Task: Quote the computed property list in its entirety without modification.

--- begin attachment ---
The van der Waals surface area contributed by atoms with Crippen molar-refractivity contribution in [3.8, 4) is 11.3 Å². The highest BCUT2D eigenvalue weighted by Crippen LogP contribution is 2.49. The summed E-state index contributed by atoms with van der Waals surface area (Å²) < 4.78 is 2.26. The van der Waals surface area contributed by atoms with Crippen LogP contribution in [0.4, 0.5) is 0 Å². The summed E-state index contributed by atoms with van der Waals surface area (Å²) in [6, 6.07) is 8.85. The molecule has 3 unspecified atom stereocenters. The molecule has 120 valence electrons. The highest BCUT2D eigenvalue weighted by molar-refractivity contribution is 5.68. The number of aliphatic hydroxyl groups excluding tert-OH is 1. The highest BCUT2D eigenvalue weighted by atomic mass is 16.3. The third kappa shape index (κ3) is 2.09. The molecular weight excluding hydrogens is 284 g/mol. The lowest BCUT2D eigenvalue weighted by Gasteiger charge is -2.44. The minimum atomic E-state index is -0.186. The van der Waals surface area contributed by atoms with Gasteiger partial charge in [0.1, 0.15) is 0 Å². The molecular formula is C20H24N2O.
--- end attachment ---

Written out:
The van der Waals surface area contributed by atoms with Crippen molar-refractivity contribution in [3.8, 4) is 11.3 Å². The highest BCUT2D eigenvalue weighted by Crippen LogP contribution is 2.49. The summed E-state index contributed by atoms with van der Waals surface area (Å²) < 4.78 is 2.26. The van der Waals surface area contributed by atoms with Crippen LogP contribution in [0.4, 0.5) is 0 Å². The summed E-state index contributed by atoms with van der Waals surface area (Å²) in [6, 6.07) is 8.85. The molecule has 3 unspecified atom stereocenters. The molecule has 120 valence electrons. The highest BCUT2D eigenvalue weighted by molar-refractivity contribution is 5.68. The number of aliphatic hydroxyl groups excluding tert-OH is 1. The highest BCUT2D eigenvalue weighted by atomic mass is 16.3. The third kappa shape index (κ3) is 2.09. The molecular weight excluding hydrogens is 284 g/mol. The lowest BCUT2D eigenvalue weighted by Gasteiger charge is -2.44. The minimum atomic E-state index is -0.186. The van der Waals surface area contributed by atoms with Gasteiger partial charge in [0.1, 0.15) is 0 Å². The molecular formula is C20H24N2O.